Link to post
Share on other sites
  • 13 years later...

In the "Fat" episode of Samin Nosrat's Netflix series Salt, Fat, Acid Heat, a Ligurian baker is shown making a delicious looking focaccia that involved pouring a salt/water brine over the shaped dough and letting it proof for 45 min with the brine before baking. A recipe is posted on the show's website here, and credited to Josey Baker.  Although the method is somewhat different from what was done on the show, it does use the brine step.  I tried it anyway and the crust was indeed very crispy and delicious as promised on the show.

Edited to add that the online recipe calls for 2T salt.  I used 1T by mistake as it's what my usual recipe calls for but it turned out to be plenty.  With the brine and a sprinkle of salt before baking, I think 2T would be too much.

The recipe certainly does use an abundance of olive oil: 10 - 12T for this 1/2 sheet pan 

IMG_9333.thumb.jpg.572740683a01fa94ce62cc3c9300fc53.jpg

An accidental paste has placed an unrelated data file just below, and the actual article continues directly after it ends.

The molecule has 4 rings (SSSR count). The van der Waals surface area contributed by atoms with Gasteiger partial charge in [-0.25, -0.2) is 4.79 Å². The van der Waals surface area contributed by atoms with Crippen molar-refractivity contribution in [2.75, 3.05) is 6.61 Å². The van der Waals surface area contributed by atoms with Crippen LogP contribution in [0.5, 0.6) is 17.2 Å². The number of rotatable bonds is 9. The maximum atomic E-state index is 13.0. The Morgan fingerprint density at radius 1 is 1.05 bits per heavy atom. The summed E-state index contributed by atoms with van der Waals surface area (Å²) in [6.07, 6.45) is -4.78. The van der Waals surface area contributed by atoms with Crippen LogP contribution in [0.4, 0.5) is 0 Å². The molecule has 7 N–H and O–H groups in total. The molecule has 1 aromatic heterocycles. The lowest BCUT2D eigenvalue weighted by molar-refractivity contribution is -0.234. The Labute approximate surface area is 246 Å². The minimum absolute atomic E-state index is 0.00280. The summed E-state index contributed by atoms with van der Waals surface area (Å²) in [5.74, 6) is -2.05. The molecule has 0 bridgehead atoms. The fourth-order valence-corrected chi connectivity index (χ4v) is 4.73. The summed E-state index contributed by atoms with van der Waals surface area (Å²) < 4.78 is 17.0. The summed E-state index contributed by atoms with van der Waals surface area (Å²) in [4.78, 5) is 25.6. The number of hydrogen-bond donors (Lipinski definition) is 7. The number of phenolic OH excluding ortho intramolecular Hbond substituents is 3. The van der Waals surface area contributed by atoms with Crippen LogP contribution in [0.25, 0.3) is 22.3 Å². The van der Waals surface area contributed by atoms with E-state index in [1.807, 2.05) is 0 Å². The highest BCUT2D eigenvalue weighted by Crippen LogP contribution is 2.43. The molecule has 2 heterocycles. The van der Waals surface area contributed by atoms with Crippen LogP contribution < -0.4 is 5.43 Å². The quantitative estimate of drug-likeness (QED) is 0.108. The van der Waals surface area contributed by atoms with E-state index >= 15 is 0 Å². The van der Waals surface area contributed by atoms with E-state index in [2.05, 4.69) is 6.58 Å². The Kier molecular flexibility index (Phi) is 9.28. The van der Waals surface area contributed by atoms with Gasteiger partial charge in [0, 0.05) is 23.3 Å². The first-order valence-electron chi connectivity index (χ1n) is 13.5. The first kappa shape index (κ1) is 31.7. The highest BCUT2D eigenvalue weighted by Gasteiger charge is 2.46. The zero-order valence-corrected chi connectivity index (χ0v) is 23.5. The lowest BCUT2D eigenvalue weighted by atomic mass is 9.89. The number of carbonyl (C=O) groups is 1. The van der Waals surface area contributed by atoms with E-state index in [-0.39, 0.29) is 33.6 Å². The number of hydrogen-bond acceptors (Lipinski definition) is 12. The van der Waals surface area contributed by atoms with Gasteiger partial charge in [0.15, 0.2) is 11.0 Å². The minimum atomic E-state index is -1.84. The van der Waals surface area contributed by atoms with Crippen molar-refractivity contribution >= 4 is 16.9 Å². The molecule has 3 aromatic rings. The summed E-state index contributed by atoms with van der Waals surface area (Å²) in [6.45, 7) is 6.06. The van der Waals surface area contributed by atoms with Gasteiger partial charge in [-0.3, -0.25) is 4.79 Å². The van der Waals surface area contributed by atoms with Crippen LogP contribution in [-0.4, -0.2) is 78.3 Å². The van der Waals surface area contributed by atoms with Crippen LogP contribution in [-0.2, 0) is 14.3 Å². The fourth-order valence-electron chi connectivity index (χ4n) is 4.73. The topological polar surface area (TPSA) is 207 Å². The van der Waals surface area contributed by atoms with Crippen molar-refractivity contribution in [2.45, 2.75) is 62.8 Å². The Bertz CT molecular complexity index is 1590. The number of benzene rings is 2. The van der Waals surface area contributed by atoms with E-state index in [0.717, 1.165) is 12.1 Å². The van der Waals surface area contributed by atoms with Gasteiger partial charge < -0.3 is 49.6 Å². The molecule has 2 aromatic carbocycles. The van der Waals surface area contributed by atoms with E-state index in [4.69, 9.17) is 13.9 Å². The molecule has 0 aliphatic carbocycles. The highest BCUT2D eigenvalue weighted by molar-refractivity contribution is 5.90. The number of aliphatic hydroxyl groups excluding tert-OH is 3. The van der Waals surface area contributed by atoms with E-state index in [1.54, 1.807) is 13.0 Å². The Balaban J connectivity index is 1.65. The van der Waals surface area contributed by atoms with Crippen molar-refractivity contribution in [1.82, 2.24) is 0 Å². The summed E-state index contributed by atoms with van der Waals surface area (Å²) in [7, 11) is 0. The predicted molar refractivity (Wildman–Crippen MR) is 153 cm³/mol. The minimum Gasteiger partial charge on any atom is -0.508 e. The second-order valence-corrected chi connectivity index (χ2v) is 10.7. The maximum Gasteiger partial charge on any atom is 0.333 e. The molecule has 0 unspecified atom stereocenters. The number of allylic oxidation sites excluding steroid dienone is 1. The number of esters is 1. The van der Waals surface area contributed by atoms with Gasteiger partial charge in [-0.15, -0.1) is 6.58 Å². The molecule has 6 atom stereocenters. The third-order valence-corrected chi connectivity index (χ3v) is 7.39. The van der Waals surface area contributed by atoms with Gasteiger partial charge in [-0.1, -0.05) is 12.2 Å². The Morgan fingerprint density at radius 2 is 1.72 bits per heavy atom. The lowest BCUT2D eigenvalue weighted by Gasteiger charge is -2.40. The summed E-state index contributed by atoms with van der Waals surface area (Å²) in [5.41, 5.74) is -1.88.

The crumb:

IMG_9336.thumb.jpg.6954d8a1741e378087510d644f751baa.jpg

Edited by blue_dolphin
to add note about salt (log)
  • Like 2
  • Delicious 2
Link to post
Share on other sites
14 minutes ago, Lisa Shock said:

@blue_dolphin Is it a bit like soft pretzels?

 

When it was warm, the crust was more crispy than the chewy crust that I associate with soft pretzels, though I may never have tried the best soft pretzel examples. 

It reminded me a little of the crust on the nan-e-barbari that is painted with a flour/sugar/oil/water glaze before baking

Edited by blue_dolphin
correcting autocorrect (log)
  • Like 1
Link to post
Share on other sites
  • Similar Content

    • By daniel123456789876543
      I have been making pancetta for the first time. I have experience with the curing process doing things like bacon and cold smoked salmon in the past but this is the first time I have ever hanged anything.
       
      After a week of curing it has had 11 days  hanging so far (I was planning on taking it to 28 days hanging) Although I foolishly forgot to weigh it. 
      It smells really good like some awesome salami and the outer rim of the pancetta looks lovely and rich and dark.
      It was a recipe by Kuhlman in one of their charcuterie books.
      But when I inspected it today it had the mould growing on it as in the pics below. I have since scrubbed the mould off with white wine vinegar and returned it to the cellar. Is it wise to continue?
       
      Daniel
       
       
       


    • By jimb0